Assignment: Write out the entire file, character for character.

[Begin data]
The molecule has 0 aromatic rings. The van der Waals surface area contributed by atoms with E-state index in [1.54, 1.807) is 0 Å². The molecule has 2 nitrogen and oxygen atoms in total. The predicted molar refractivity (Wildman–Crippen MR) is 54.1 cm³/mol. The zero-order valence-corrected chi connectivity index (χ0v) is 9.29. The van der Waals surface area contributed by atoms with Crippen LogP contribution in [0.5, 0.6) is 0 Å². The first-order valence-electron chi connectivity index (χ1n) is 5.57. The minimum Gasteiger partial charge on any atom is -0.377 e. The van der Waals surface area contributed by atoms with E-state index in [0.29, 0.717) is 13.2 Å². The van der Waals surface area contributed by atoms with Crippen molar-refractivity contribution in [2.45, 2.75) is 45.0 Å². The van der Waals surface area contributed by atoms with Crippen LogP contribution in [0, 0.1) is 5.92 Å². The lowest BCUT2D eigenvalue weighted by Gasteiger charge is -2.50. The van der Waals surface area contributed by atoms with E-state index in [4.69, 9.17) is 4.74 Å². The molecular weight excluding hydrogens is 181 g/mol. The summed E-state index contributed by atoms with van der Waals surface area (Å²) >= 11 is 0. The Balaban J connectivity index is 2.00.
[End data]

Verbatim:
The molecule has 0 aromatic rings. The van der Waals surface area contributed by atoms with E-state index in [1.54, 1.807) is 0 Å². The molecule has 2 nitrogen and oxygen atoms in total. The predicted molar refractivity (Wildman–Crippen MR) is 54.1 cm³/mol. The zero-order valence-corrected chi connectivity index (χ0v) is 9.29. The van der Waals surface area contributed by atoms with Crippen LogP contribution in [0.5, 0.6) is 0 Å². The first-order valence-electron chi connectivity index (χ1n) is 5.57. The minimum Gasteiger partial charge on any atom is -0.377 e. The van der Waals surface area contributed by atoms with E-state index in [0.29, 0.717) is 13.2 Å². The van der Waals surface area contributed by atoms with Crippen molar-refractivity contribution in [2.45, 2.75) is 45.0 Å². The van der Waals surface area contributed by atoms with Crippen LogP contribution in [0, 0.1) is 5.92 Å². The lowest BCUT2D eigenvalue weighted by Gasteiger charge is -2.50. The van der Waals surface area contributed by atoms with E-state index in [4.69, 9.17) is 4.74 Å². The molecular weight excluding hydrogens is 181 g/mol. The summed E-state index contributed by atoms with van der Waals surface area (Å²) >= 11 is 0. The Balaban J connectivity index is 2.00.